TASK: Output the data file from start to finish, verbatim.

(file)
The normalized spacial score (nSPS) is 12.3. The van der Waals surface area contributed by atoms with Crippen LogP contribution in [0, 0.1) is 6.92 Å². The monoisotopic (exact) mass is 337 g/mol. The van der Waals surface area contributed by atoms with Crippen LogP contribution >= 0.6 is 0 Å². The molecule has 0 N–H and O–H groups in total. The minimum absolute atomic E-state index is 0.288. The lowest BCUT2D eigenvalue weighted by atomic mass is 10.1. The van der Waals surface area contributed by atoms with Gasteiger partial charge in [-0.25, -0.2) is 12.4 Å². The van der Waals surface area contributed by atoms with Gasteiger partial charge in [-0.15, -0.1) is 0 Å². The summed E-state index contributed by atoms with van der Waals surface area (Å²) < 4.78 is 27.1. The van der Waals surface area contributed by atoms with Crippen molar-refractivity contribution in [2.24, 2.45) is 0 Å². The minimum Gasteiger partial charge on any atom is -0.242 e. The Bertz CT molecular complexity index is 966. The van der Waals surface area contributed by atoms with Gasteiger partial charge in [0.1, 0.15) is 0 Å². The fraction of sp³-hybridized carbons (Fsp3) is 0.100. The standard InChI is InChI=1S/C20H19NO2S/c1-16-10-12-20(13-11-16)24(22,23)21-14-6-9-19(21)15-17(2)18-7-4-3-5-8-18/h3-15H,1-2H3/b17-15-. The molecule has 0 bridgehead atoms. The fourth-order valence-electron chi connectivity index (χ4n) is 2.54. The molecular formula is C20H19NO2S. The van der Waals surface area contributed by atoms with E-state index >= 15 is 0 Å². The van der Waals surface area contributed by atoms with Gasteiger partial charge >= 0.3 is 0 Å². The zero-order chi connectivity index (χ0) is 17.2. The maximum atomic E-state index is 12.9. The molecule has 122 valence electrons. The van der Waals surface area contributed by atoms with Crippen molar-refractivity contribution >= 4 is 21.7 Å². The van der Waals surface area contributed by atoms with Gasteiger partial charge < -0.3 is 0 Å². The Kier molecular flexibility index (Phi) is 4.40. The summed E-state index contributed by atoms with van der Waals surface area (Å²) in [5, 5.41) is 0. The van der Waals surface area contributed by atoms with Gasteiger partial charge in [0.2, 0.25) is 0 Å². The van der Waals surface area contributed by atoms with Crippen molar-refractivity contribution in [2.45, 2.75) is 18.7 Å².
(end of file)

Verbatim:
The normalized spacial score (nSPS) is 12.3. The van der Waals surface area contributed by atoms with Crippen LogP contribution in [0, 0.1) is 6.92 Å². The monoisotopic (exact) mass is 337 g/mol. The van der Waals surface area contributed by atoms with Crippen LogP contribution >= 0.6 is 0 Å². The molecule has 0 N–H and O–H groups in total. The minimum absolute atomic E-state index is 0.288. The lowest BCUT2D eigenvalue weighted by atomic mass is 10.1. The van der Waals surface area contributed by atoms with Gasteiger partial charge in [-0.25, -0.2) is 12.4 Å². The van der Waals surface area contributed by atoms with Gasteiger partial charge in [-0.15, -0.1) is 0 Å². The summed E-state index contributed by atoms with van der Waals surface area (Å²) < 4.78 is 27.1. The van der Waals surface area contributed by atoms with Crippen molar-refractivity contribution in [2.24, 2.45) is 0 Å². The minimum Gasteiger partial charge on any atom is -0.242 e. The Bertz CT molecular complexity index is 966. The van der Waals surface area contributed by atoms with Gasteiger partial charge in [0.1, 0.15) is 0 Å². The fraction of sp³-hybridized carbons (Fsp3) is 0.100. The standard InChI is InChI=1S/C20H19NO2S/c1-16-10-12-20(13-11-16)24(22,23)21-14-6-9-19(21)15-17(2)18-7-4-3-5-8-18/h3-15H,1-2H3/b17-15-. The molecule has 0 bridgehead atoms. The fourth-order valence-electron chi connectivity index (χ4n) is 2.54. The molecular formula is C20H19NO2S. The van der Waals surface area contributed by atoms with E-state index >= 15 is 0 Å². The van der Waals surface area contributed by atoms with Gasteiger partial charge >= 0.3 is 0 Å². The zero-order chi connectivity index (χ0) is 17.2. The maximum atomic E-state index is 12.9. The molecule has 122 valence electrons. The van der Waals surface area contributed by atoms with Crippen molar-refractivity contribution >= 4 is 21.7 Å². The van der Waals surface area contributed by atoms with Gasteiger partial charge < -0.3 is 0 Å². The Kier molecular flexibility index (Phi) is 4.40. The summed E-state index contributed by atoms with van der Waals surface area (Å²) in [5, 5.41) is 0. The van der Waals surface area contributed by atoms with Gasteiger partial charge in [0.2, 0.25) is 0 Å². The van der Waals surface area contributed by atoms with Crippen molar-refractivity contribution in [2.45, 2.75) is 18.7 Å².